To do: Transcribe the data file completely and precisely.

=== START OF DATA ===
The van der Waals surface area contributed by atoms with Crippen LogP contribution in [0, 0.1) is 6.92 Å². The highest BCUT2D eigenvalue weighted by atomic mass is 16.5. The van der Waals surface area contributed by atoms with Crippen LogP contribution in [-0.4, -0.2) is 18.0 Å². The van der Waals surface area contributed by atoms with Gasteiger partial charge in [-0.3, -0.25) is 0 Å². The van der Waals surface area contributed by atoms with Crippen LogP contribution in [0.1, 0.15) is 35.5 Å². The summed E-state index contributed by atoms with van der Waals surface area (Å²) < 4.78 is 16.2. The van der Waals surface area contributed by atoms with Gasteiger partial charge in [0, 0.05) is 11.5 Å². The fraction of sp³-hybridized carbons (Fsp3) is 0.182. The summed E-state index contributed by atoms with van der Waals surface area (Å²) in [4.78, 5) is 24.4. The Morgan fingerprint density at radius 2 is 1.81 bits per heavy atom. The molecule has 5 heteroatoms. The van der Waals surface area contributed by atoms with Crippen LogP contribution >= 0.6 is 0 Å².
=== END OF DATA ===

The van der Waals surface area contributed by atoms with Crippen LogP contribution in [0, 0.1) is 6.92 Å². The highest BCUT2D eigenvalue weighted by atomic mass is 16.5. The van der Waals surface area contributed by atoms with Crippen LogP contribution in [-0.4, -0.2) is 18.0 Å². The van der Waals surface area contributed by atoms with Gasteiger partial charge in [-0.3, -0.25) is 0 Å². The van der Waals surface area contributed by atoms with Crippen LogP contribution in [0.1, 0.15) is 35.5 Å². The summed E-state index contributed by atoms with van der Waals surface area (Å²) < 4.78 is 16.2. The van der Waals surface area contributed by atoms with Gasteiger partial charge in [0, 0.05) is 11.5 Å². The fraction of sp³-hybridized carbons (Fsp3) is 0.182. The summed E-state index contributed by atoms with van der Waals surface area (Å²) in [4.78, 5) is 24.4. The Morgan fingerprint density at radius 2 is 1.81 bits per heavy atom. The molecule has 5 heteroatoms. The van der Waals surface area contributed by atoms with Crippen LogP contribution >= 0.6 is 0 Å².